15 July, 2013

Jim Gains a Familiar!

"Oh, sweet merciful goodness! I think it sunk its teeth in even further!" I think I reached shrieking at this point, but I was very much against it biting my arm clean off. Diego ran over and began prying its jaws apart while I punched it in the back of the head.

After several seconds of tugging, Diego found a nerve on the little demon and it shrieked, releasing my arm from its jaws. Instead of letting go, it wrapped its stubby arms and legs around the wound it made, and clung to me as though I were a life raft to save him from drowning.

"Why the hell are you being so goddamn stubborn? What's the point of you?" I asked through gritted teeth and threw myself at a wall, using it to cushion my impact. It let out a pitiful squeak and let go. Instead of dropping straight to the floor, though, it hovered for a second before exploding to shreds. Diego and I just stared, dumbfounded.

When the dust settled and the strips of garden gnome flesh fell to the ground, there was a stereotypical-looking demon, red skin, black horns, bat-like wings, et al, hovering at my 6'3 eye level, flapping its wings to stay aloft. It immediately began flying toward the stairs to escape, but before I knew what I was doing, I barked out a couple syllables that might have sounded close to "No! Stay! Me!" and some other things I couldn't make out.

It looked like a cartoon at that point, with the way it seemed to collide with an invisible wall, and fell to the ground. When it landed, it dusted itself off, whipped its barbed tail along the ground and stared straight into my eyes, which made me want to take a step back, but some base, lizard-brain instinct told me not to budge, so I didn't.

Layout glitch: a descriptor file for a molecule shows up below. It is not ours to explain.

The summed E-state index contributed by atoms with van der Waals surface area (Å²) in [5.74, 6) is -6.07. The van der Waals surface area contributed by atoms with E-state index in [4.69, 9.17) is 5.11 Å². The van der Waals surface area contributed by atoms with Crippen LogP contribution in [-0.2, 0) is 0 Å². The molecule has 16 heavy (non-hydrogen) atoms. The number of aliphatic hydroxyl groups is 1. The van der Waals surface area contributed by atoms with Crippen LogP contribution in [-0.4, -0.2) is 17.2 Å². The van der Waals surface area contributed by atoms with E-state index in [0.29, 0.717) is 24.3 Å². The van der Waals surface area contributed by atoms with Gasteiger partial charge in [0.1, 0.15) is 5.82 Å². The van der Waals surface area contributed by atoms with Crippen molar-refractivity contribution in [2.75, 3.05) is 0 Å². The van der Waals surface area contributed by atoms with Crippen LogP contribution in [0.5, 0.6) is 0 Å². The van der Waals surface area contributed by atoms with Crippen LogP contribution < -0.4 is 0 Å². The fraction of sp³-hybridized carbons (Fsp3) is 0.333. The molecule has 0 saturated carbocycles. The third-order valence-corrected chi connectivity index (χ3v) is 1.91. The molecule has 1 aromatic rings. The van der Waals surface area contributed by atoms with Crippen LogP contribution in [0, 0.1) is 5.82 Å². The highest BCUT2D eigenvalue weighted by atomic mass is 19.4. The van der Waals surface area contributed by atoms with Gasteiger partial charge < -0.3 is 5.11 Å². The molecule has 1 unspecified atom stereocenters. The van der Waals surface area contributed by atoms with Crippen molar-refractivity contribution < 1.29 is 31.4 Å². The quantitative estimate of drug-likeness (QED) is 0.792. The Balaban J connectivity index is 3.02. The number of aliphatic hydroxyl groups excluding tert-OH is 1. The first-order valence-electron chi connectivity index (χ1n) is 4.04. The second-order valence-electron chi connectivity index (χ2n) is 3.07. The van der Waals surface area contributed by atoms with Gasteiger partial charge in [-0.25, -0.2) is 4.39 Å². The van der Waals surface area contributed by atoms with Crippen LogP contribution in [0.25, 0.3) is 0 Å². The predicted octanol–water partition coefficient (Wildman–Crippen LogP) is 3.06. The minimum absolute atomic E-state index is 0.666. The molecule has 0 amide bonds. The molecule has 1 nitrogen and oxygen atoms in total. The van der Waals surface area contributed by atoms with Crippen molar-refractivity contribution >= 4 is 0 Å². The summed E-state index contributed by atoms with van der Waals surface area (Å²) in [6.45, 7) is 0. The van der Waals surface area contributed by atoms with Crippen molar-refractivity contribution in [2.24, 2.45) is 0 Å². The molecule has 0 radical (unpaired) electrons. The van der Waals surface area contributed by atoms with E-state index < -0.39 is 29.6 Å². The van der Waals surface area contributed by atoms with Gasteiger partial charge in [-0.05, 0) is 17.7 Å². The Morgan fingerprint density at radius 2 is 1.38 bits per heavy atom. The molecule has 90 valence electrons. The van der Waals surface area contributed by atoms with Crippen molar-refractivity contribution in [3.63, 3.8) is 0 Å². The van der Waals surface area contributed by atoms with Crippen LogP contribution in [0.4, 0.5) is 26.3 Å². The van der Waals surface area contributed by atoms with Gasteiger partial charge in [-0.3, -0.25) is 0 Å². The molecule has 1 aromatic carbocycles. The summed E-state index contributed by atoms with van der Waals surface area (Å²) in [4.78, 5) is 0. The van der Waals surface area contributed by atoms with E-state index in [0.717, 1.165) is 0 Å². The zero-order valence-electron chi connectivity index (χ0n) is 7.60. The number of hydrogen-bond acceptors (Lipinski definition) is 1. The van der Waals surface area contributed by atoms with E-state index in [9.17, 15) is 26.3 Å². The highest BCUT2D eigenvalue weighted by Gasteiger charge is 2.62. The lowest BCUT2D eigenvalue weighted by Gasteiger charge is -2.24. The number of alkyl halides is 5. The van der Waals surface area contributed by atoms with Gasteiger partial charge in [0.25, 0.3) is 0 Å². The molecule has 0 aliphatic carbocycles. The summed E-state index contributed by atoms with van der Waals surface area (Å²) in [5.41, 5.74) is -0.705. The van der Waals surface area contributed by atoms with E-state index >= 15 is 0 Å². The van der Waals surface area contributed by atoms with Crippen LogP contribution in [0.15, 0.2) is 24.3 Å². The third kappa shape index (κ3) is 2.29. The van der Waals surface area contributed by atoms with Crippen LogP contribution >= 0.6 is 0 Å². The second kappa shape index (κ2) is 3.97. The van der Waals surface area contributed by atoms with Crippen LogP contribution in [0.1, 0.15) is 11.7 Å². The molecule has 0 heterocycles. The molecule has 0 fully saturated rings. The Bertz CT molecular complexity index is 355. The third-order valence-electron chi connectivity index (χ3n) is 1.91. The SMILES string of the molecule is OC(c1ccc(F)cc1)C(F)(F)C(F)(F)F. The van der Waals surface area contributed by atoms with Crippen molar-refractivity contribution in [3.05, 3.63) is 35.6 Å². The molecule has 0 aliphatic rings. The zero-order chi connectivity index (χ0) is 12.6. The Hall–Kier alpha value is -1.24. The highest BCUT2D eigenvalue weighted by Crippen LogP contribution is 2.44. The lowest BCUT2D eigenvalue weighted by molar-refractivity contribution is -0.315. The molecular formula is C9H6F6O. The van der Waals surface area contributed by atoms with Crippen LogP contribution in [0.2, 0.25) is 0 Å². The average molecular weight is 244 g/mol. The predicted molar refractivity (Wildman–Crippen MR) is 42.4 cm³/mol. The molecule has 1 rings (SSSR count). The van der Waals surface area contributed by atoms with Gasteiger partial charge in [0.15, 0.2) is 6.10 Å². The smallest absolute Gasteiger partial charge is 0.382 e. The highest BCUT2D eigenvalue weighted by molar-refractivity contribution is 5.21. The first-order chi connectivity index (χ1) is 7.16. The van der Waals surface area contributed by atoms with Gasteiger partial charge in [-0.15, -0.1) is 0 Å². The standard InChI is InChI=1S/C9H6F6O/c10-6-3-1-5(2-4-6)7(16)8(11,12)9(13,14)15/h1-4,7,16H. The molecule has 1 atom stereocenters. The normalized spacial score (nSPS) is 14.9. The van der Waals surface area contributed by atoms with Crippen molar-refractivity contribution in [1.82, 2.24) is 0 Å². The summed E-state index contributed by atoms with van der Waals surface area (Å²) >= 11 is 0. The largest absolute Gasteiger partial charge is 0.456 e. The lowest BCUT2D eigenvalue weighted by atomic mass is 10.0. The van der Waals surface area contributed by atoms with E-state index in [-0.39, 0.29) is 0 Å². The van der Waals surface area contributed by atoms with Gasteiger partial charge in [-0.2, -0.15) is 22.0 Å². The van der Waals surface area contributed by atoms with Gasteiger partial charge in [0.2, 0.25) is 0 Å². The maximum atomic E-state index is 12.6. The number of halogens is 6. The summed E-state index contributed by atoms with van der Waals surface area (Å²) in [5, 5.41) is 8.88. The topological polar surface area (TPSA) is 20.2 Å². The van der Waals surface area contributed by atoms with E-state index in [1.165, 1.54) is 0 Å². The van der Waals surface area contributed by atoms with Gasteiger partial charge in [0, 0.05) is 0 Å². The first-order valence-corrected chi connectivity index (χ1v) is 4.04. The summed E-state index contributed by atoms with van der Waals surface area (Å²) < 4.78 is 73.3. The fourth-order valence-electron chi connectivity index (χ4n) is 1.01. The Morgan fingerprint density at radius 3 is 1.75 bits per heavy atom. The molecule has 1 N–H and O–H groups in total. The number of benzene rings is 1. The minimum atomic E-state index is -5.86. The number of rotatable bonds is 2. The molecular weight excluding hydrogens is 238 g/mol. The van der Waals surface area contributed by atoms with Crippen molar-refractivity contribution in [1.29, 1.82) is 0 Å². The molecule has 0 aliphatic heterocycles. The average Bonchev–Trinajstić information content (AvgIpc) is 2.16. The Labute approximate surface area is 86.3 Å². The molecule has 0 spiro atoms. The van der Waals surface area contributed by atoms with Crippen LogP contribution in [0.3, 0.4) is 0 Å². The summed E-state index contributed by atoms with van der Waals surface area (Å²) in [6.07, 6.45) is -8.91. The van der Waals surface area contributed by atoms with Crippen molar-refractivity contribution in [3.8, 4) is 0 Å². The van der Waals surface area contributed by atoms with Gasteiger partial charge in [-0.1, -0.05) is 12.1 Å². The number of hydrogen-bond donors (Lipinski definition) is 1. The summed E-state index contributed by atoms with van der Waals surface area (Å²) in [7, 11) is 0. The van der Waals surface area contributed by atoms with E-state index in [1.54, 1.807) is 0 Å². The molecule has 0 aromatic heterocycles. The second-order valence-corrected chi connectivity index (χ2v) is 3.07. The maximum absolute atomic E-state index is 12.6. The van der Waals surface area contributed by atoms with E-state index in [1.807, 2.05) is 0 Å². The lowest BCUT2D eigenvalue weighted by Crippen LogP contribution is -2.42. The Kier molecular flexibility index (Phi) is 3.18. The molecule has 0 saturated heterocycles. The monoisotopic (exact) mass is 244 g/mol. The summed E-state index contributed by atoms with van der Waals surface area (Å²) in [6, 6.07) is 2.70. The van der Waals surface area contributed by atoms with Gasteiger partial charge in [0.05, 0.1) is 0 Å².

We stared at each other, oblivious to Diego going back and forth between stammering about something and tilting his head back. It seemed like an eternity that we stared, having unknowingly entered a contest of fortitude against a full-fledged demon. My eyes started to burn, but in the end, it blinked first.

Almost immediately, as it looked away, down to the ground in defeat, did I realize that a segment of my brain I had no idea I had partitioned off suddenly became accessible. I could tap into the senses of this demon, an imp, as it was known where it came from. I didn't press for details, but they came anyway. I watched the imp fight amongst its kin to survive bursting forth from the stomach of a poor human woman, its brothers and sisters falling, dead, from the hole in her stomach. I vomited.

A whole lifetime of being a literal trickster from hell, pitting other demons against one another, all the while acquiring knowledge by pouring over books in some horrible library in the abyss, and how to access that information became clear to me. This imp owed me everything it had or ever will have, so all I had to do was demand it tell me what it knows, and it will. I also realized that the transfer of information was going the other way, too. The imp was learning about me and my life.

"Whoa...amazing. No, horrifying. No...whoa...." The imp flapped its wings a several times before launching up to a perch on my shoulder. It coiled its tail around the arm it bit into, and instantly the pain began receding. I was back to myself. I turned to Diego, excited.

"Hey, dude! Remember how Esther at that bookstore is always going on about her cat being her familiar? Now I've got one, too! This imp challenged me and I won! Kick ass!" I was so excited.